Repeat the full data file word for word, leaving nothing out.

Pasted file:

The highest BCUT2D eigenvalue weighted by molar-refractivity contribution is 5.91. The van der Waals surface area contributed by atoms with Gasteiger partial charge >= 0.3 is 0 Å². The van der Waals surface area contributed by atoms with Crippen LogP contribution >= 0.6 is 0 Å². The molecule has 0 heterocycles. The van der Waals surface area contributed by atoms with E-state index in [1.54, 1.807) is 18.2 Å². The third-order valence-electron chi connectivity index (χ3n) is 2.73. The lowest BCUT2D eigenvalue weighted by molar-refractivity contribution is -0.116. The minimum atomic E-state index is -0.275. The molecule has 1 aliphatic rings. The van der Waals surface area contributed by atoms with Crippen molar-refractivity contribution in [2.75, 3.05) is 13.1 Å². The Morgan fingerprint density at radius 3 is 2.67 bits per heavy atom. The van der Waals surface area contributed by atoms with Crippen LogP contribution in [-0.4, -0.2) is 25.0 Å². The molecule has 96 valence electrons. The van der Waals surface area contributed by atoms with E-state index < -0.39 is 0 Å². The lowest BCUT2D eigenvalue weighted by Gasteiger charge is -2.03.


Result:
The highest BCUT2D eigenvalue weighted by molar-refractivity contribution is 5.91. The van der Waals surface area contributed by atoms with Gasteiger partial charge >= 0.3 is 0 Å². The van der Waals surface area contributed by atoms with Crippen LogP contribution >= 0.6 is 0 Å². The molecule has 0 heterocycles. The van der Waals surface area contributed by atoms with E-state index in [1.54, 1.807) is 18.2 Å². The third-order valence-electron chi connectivity index (χ3n) is 2.73. The lowest BCUT2D eigenvalue weighted by molar-refractivity contribution is -0.116. The minimum atomic E-state index is -0.275. The molecule has 1 aliphatic rings. The van der Waals surface area contributed by atoms with Crippen molar-refractivity contribution in [2.75, 3.05) is 13.1 Å². The Morgan fingerprint density at radius 3 is 2.67 bits per heavy atom. The van der Waals surface area contributed by atoms with Crippen LogP contribution in [-0.4, -0.2) is 25.0 Å². The molecule has 96 valence electrons. The van der Waals surface area contributed by atoms with E-state index < -0.39 is 0 Å². The lowest BCUT2D eigenvalue weighted by Gasteiger charge is -2.03.